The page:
The Centers for Disease Control and Prevention (CDC) warned in an internal document that the delta variant of the coronavirus appears to spread as easily as chickenpox and likely causes more severe illness.
The document, which was first obtained by the Washington Post, says that officials must "acknowledge the war has changed" against COVID-19. The CDC confirmed the existence of the document to Spectrum News.
The document states that an infected person can spread the delta variant to 8 or 9 people on average, compared to the original strain of COVID-19, which each infected person could spread to about one or two people on average – about as transmissible as the common cold. Vaccinated people who get infected with delta have similar viral loads compared to those who contract delta and are unvaccinated.
The document notes that the delta variant, which was first detected in India, causes infections that are more contagious than the common cold, flu, smallpox and Ebola virus.
"I think people need to understand that we're not crying wolf here," CDC director Dr. Rochelle Walensky told CNN. "This is serious."
"It's one of the most transmissible viruses we know about. Measles, chickenpox, this – they're all up there," she added.
At the current rate, the document noted, there are 35,000 symptomatic infections per week among 162 million vaccinated Americans.
However, the CDC noted that the risk of infection is reduced threefold in people who are fully vaccinated – and the risk of severe illness and death is reduced tenfold.
Vaccines, they said, prevent greater than 90% of severe disease, but may be less effective at preventing transmission or infection, leading to a greater risk of community spread.
The document outlined a number of prevention strategies, including universal masking to slow the spread of delta, as well as encouraging leaders to consider vaccine mandates, particularly for health care workers.
President Joe Biden on Thursday announced that all federal employees and onsite contractors must attest to their COVID-19 vaccination status or face regular testing and strict masking, social distancing and travel restrictions.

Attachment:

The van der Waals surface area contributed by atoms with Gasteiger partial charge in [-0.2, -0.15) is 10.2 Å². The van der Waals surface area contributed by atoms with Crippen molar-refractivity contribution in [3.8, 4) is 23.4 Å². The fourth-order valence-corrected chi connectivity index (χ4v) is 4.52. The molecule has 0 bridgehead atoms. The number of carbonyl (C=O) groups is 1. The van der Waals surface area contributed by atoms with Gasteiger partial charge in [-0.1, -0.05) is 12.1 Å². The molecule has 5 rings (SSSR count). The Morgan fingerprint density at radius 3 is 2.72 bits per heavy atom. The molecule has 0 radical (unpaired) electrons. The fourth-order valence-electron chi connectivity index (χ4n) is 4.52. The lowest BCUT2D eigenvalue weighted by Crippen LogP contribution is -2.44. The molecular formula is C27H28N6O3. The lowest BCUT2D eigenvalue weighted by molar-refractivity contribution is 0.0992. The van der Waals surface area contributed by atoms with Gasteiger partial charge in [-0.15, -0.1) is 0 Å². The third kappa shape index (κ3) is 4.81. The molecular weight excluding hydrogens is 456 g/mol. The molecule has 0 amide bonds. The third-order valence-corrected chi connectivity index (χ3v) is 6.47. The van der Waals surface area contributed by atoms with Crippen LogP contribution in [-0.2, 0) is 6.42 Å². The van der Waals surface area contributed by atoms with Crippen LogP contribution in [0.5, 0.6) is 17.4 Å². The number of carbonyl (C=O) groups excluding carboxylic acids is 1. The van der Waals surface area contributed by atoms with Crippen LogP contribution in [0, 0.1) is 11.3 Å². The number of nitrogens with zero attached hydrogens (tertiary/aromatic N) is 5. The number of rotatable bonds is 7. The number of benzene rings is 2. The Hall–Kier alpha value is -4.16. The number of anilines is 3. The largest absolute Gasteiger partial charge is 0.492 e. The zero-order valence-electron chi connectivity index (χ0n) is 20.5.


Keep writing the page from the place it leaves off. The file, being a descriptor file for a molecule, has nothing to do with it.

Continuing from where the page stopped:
Later Thursday, the Department of Defense said it will ask all U.S. military and civilian DOD personnel to provide their COVID-19 vaccination status and will move forward with making vaccination a requirement.
“Personnel unable or unwilling to do that will be required to wear a mask, physically distance, comply with regular testing requirement and be subject to official travel restrictions,” Deputy Pentagon Press Secretary Jamal Brown said in the release.
Also this week, the Department of Veterans Affairs announced it will require many of its frontline medical workers to be vaccinated against COVID-19, becoming the first federal agency to do so, "because it’s the best way to keep Veterans safe, especially as the Delta variant spreads across the country," Veterans Affairs Secretary Denis McDonough said.
"Whenever a Veteran or VA employee sets foot in a VA facility, they deserve to know that we have done everything in our power to protect them from COVID-19. With this mandate, we can once again make — and keep — that fundamental promise," McDonough said in a statement.
The report comes on the heels of the CDC changing its mask guidance this week, recommending that fully vaccinated Americans wear masks indoors in some parts of the country, citing the delta variant. The agency recommended that people who are vaccinated should wear masks indoors in parts of the U.S. where COVID-19 is surging, notably in areas classified as having "substantial" and "high" transmission of the coronavirus, as noted by county level on the CDC's website.
In recommending that vaccinated people resume wearing masks indoors in virus hot spots, the CDC this week said that new evidence shows that breakthrough infections may be as transmissible as those in unvaccinated people. They cited a large recent outbreak among vaccinated individuals in the Cape Cod town of Provincetown, Massachusetts, among others, for the change.
The Associated Press contributed to this report.